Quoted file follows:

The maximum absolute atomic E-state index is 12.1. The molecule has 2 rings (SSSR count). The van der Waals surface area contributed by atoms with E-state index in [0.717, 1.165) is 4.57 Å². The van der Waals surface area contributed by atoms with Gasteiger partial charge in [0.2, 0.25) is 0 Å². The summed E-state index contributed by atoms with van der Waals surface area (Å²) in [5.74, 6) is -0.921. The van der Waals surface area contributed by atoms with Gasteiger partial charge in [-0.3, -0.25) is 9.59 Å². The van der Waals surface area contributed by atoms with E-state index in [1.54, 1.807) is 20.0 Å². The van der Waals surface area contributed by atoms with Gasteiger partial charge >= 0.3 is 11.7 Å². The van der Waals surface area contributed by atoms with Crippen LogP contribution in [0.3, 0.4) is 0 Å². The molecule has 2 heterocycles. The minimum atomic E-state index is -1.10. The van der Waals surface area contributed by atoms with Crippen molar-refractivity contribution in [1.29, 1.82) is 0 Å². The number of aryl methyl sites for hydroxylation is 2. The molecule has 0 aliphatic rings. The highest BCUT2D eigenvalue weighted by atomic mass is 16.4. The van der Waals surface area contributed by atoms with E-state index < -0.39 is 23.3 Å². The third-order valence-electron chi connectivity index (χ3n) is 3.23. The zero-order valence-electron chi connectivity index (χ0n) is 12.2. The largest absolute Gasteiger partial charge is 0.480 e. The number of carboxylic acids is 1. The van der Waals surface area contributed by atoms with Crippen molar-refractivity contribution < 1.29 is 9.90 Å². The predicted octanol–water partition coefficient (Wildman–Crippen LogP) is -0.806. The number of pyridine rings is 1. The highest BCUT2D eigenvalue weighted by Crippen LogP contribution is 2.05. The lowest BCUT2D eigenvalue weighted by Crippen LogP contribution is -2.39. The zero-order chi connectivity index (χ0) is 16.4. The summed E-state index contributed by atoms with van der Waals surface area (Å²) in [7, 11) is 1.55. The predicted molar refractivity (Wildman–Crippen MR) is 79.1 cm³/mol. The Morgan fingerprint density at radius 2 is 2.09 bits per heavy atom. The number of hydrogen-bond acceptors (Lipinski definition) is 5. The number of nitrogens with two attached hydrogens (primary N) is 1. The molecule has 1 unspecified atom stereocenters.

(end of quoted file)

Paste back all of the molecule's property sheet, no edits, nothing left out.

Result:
The maximum absolute atomic E-state index is 12.1. The molecule has 2 rings (SSSR count). The van der Waals surface area contributed by atoms with E-state index in [0.717, 1.165) is 4.57 Å². The van der Waals surface area contributed by atoms with Gasteiger partial charge in [0.2, 0.25) is 0 Å². The summed E-state index contributed by atoms with van der Waals surface area (Å²) in [5.74, 6) is -0.921. The van der Waals surface area contributed by atoms with Gasteiger partial charge in [-0.3, -0.25) is 9.59 Å². The van der Waals surface area contributed by atoms with E-state index in [1.54, 1.807) is 20.0 Å². The van der Waals surface area contributed by atoms with Gasteiger partial charge >= 0.3 is 11.7 Å². The van der Waals surface area contributed by atoms with Crippen LogP contribution in [0.3, 0.4) is 0 Å². The molecule has 2 heterocycles. The minimum atomic E-state index is -1.10. The van der Waals surface area contributed by atoms with Crippen molar-refractivity contribution in [1.29, 1.82) is 0 Å². The number of aryl methyl sites for hydroxylation is 2. The molecule has 0 aliphatic rings. The highest BCUT2D eigenvalue weighted by atomic mass is 16.4. The van der Waals surface area contributed by atoms with E-state index < -0.39 is 23.3 Å². The third-order valence-electron chi connectivity index (χ3n) is 3.23. The zero-order valence-electron chi connectivity index (χ0n) is 12.2. The largest absolute Gasteiger partial charge is 0.480 e. The number of carboxylic acids is 1. The van der Waals surface area contributed by atoms with Crippen molar-refractivity contribution < 1.29 is 9.90 Å². The predicted octanol–water partition coefficient (Wildman–Crippen LogP) is -0.806. The number of pyridine rings is 1. The highest BCUT2D eigenvalue weighted by Crippen LogP contribution is 2.05. The lowest BCUT2D eigenvalue weighted by Crippen LogP contribution is -2.39. The zero-order chi connectivity index (χ0) is 16.4. The summed E-state index contributed by atoms with van der Waals surface area (Å²) in [7, 11) is 1.55. The predicted molar refractivity (Wildman–Crippen MR) is 79.1 cm³/mol. The Morgan fingerprint density at radius 2 is 2.09 bits per heavy atom. The number of hydrogen-bond acceptors (Lipinski definition) is 5. The number of nitrogens with two attached hydrogens (primary N) is 1. The molecule has 1 unspecified atom stereocenters.